Browsing named entities in The Daily Dispatch: December 13, 1861., [Electronic resource]. You can also browse the collection for December, 12 AD or search for December, 12 AD in all documents.

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Terrific conflagration in Charleston, S. C.the fire still raging.Churches, public buildings, and private residences Levelled to the ground.the Charleston Theatre entirely consumed.appalling distress among the Inhabitants.&c. &c. &c. Branchville, S. C., Dec. 12. --About nine o'clock last night the alarm rang out, calling upon the citizens of Charleston to quell the beginning of a fire, which, in the subsequent extent, and rapidity of its ruinous sweep, will compare with the most terrible conflagration which ever visited the American continent. Before ten o'clock the fire was raging at different points in the lower part of the city. The buildings in the neighborhood were mostly of wood: old, and closely built; and surrounded by small out-buildings, exceedingly inflammable in their character. As tenement after tenement was enveloped in the fast spreading flames, the panic became awful. Thousands of poor, bewildered families were driven, suddenly, from their homes, destitute
The very latest. Charleston, Dec. 12. --Five o'clock P. M.--The fire has been raging all day, and thousands of houseless persons are huddled in groups about the city. A special train left Augusta, this afternoon, with provisions and other necessaries for the sufferers here. The Mills Houses is now in flames, and there has been great destruction to-day. The raging fire still continues its desolating sway.
[special Dispatch to the Richmond Dispatch]Northern news. Secretary Seward's letter to Minister Dayton--Com. Wilkers's official report — Congressional, &c. Norfolk, Dec. 12. --The following items of news are taken from latest Northern papers received here: Washington, Dec. 10.--Secretary Seward's letter to Minister Dayton, of France, is out. He is very anxious to abolish privateering. Thouvenel is chary. Seward rejects his proposition of neutrality. Commodore Wilkes's official statement, about Mason and Slidell, charges the British agent with complicity in their escape to Europe. Mr. Pendleton, of Ohio, moved that Congress alone shall have the power to suspend the writ of habeas corpus. He spoke at length upon his resolution. It was afterwards tabled by a vote of four to one. New York, Dec. 10.--Cotton firm but unchanged. Sales of 1,800 bales at 31a31½. Stock exchange — U. S. coupons $93a93¾; Virginia 6's $67a6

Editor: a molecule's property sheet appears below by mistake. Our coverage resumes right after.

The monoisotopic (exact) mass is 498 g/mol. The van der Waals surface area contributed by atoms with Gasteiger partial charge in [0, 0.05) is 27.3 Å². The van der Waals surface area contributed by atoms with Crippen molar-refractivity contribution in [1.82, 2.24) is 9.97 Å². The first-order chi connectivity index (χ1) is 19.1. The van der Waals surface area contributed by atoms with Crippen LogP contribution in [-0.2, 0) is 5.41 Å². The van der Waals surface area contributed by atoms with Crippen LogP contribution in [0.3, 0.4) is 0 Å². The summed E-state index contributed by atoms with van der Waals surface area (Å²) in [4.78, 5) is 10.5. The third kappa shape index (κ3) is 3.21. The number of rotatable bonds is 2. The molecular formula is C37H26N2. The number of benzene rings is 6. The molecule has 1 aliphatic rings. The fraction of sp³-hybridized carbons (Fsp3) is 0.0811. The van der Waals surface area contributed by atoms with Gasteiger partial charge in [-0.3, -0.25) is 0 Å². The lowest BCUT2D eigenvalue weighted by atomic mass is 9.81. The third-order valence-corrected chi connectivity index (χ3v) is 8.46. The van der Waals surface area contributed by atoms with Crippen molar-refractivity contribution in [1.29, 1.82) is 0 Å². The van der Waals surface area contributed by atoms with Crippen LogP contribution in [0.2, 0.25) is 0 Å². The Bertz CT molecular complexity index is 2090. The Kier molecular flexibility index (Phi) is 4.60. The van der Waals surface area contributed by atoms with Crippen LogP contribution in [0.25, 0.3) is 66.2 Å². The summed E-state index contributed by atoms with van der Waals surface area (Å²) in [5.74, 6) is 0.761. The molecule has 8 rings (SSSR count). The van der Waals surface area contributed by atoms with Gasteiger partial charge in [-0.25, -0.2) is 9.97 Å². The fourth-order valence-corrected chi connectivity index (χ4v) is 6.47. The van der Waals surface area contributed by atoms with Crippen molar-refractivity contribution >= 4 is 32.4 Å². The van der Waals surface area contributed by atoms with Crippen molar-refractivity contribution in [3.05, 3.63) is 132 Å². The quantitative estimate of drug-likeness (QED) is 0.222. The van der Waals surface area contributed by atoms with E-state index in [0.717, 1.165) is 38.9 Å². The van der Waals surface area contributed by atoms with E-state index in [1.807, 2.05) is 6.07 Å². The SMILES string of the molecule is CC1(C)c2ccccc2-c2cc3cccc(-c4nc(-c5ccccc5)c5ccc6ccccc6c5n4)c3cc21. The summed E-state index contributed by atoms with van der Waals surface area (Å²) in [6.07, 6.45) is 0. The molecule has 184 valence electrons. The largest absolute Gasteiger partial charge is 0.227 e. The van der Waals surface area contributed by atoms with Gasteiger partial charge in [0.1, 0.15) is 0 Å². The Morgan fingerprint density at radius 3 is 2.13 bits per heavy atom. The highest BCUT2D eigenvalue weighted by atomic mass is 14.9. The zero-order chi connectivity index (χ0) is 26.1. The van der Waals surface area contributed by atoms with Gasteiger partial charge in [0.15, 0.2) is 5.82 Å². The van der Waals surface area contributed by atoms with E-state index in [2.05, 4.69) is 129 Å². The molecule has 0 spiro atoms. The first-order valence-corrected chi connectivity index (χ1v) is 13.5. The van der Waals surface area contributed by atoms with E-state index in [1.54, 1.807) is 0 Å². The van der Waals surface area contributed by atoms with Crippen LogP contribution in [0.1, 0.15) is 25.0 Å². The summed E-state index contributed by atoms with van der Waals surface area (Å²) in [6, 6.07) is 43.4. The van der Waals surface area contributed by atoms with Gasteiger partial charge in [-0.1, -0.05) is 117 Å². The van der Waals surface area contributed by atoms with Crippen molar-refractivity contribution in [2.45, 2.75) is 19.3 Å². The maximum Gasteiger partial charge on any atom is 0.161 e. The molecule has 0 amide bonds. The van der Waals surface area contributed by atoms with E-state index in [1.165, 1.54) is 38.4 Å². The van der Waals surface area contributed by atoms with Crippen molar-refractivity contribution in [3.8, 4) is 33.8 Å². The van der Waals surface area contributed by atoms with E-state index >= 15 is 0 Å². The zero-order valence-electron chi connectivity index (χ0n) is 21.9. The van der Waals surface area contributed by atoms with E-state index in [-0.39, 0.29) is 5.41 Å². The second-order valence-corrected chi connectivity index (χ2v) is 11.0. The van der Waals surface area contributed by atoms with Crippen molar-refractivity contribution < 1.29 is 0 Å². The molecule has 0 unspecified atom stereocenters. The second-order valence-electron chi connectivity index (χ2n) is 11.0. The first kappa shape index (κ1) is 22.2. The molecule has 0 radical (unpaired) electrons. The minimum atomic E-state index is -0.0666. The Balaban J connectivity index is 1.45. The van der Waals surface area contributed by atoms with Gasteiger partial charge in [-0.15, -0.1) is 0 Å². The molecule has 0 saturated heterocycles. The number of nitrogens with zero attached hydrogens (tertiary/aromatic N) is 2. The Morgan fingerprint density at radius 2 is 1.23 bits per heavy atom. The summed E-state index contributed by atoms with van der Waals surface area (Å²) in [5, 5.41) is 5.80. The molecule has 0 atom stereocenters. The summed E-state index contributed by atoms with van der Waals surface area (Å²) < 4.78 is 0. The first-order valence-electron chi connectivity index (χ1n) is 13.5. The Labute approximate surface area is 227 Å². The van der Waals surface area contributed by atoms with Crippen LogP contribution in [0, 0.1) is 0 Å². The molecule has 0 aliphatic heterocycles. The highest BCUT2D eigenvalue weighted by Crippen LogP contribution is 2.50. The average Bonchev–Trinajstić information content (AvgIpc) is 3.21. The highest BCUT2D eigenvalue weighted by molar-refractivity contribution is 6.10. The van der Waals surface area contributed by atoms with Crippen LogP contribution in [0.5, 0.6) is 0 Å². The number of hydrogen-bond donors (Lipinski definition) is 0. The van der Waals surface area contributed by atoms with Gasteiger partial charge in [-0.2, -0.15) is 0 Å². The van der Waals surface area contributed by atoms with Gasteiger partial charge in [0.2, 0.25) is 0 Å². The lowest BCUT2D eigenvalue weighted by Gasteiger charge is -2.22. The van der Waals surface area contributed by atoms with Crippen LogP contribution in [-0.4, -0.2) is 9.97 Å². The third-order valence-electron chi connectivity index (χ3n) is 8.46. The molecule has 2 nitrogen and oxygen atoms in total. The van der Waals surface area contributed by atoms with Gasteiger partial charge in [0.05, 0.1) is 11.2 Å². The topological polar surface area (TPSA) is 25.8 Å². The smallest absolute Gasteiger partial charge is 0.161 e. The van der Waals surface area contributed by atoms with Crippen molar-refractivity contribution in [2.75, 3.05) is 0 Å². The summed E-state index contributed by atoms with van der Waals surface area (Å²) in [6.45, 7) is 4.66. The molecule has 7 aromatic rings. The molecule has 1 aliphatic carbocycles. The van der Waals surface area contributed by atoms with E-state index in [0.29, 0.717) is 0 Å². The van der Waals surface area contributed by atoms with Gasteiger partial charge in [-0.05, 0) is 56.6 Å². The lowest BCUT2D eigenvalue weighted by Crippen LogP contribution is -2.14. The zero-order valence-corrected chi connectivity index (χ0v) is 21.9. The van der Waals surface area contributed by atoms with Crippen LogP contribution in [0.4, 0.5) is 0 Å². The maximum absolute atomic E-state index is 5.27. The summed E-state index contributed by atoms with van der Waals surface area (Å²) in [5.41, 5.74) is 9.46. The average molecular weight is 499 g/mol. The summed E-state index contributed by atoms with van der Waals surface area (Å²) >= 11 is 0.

From Washington. Nashville, Dec. 12. --We have intelligence from Washington up to the 6th inst. The latest dispatch from Secretary Seward to Minister Adams, is dated Washington, Nov. 11th. It shows the diplomatic relations between England and the United States at that time. Mr. Seward says: "The case in regard to the rights claimed by insurgents in England substantially stands thus: Every moral power, every commercial power, except one' practically excluded them from these ports, except when distressed; and they are not allowed to land or visit the other ports for any longer time than 24 hours for coaling, and then only for 24 hours consumption.--Great Britain, as we are given to understand by the audience of Earl Russell, allows these pirates to visit English ports and stay at their own pleasure, and receive supplies without restraint. We find it difficult to believe that the Government of Great Britain will continue this exceptionable course after full deliberation of its
Latest from Missouri. Memphis, Dec. 12. --One of the Lincoln gunboats is announced to be aground below St. Louis. Ice is now drifting down the Mississippi. Gen. Halleck issued a savage proclamation on the 6th inst., announcing that he will shoot all rebels captured as spies. Many Unionists from Southwest Missouri are in St. Louis in a deplorable condition, and say that it was caused by Gen. Price's army. The Democrat recommends that those persons be quartered in the families of the rebels in St. Louis. A Confederate force, 12 miles from Paducah, on Monday, captured 340 hogs and 75 head of cattle, destined for the Federal army.
From Kentucky. Nashville, Dec. 12. --A special dispatch to the Union and American of this city, dated at Bowling Green on yesterday, states that a small body of Federals crossed Green river at Woodsonville, this morning. Terry's Texas Rangers drove them back, and killed one of them. Four thousand Federals are at Munfordville, preparing to cross. A fight or a foot-race is imminent.